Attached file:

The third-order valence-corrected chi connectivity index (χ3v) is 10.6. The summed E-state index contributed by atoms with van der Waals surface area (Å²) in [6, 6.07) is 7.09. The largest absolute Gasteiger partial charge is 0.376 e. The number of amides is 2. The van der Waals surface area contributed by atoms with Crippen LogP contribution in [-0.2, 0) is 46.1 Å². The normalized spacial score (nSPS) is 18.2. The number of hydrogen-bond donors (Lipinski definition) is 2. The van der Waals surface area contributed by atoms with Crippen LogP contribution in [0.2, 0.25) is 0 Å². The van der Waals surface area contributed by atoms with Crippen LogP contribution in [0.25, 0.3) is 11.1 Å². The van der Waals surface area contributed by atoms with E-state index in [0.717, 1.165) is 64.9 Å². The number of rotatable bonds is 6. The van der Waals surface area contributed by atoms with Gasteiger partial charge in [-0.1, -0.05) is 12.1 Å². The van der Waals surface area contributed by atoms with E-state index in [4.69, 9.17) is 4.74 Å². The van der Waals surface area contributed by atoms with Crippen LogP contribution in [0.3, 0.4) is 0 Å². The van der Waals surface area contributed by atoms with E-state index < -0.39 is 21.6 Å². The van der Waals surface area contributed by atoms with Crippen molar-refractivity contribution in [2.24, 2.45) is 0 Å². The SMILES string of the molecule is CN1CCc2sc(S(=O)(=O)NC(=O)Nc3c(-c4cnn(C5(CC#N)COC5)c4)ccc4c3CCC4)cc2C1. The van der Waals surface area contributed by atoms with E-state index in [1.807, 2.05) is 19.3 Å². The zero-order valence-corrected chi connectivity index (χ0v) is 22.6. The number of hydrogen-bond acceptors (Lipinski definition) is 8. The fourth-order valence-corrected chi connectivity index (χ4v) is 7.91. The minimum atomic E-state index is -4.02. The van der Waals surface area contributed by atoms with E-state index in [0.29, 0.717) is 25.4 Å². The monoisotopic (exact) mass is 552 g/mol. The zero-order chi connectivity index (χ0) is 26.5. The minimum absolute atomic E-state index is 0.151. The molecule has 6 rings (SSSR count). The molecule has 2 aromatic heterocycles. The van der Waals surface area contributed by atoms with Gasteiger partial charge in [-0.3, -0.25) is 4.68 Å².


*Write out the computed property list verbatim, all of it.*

The third-order valence-corrected chi connectivity index (χ3v) is 10.6. The summed E-state index contributed by atoms with van der Waals surface area (Å²) in [6, 6.07) is 7.09. The largest absolute Gasteiger partial charge is 0.376 e. The number of amides is 2. The van der Waals surface area contributed by atoms with Crippen LogP contribution in [-0.2, 0) is 46.1 Å². The normalized spacial score (nSPS) is 18.2. The number of hydrogen-bond donors (Lipinski definition) is 2. The van der Waals surface area contributed by atoms with Crippen LogP contribution in [0.2, 0.25) is 0 Å². The van der Waals surface area contributed by atoms with Crippen LogP contribution in [0.25, 0.3) is 11.1 Å². The van der Waals surface area contributed by atoms with E-state index in [0.717, 1.165) is 64.9 Å². The number of rotatable bonds is 6. The van der Waals surface area contributed by atoms with Gasteiger partial charge in [-0.1, -0.05) is 12.1 Å². The van der Waals surface area contributed by atoms with E-state index in [4.69, 9.17) is 4.74 Å². The van der Waals surface area contributed by atoms with Crippen LogP contribution in [0.3, 0.4) is 0 Å². The van der Waals surface area contributed by atoms with E-state index < -0.39 is 21.6 Å². The van der Waals surface area contributed by atoms with Crippen molar-refractivity contribution in [2.24, 2.45) is 0 Å². The SMILES string of the molecule is CN1CCc2sc(S(=O)(=O)NC(=O)Nc3c(-c4cnn(C5(CC#N)COC5)c4)ccc4c3CCC4)cc2C1. The van der Waals surface area contributed by atoms with E-state index in [1.807, 2.05) is 19.3 Å². The zero-order valence-corrected chi connectivity index (χ0v) is 22.6. The number of hydrogen-bond acceptors (Lipinski definition) is 8. The fourth-order valence-corrected chi connectivity index (χ4v) is 7.91. The minimum atomic E-state index is -4.02. The van der Waals surface area contributed by atoms with E-state index in [0.29, 0.717) is 25.4 Å². The monoisotopic (exact) mass is 552 g/mol. The zero-order chi connectivity index (χ0) is 26.5. The minimum absolute atomic E-state index is 0.151. The molecule has 6 rings (SSSR count). The molecule has 2 aromatic heterocycles. The van der Waals surface area contributed by atoms with Gasteiger partial charge in [-0.3, -0.25) is 4.68 Å².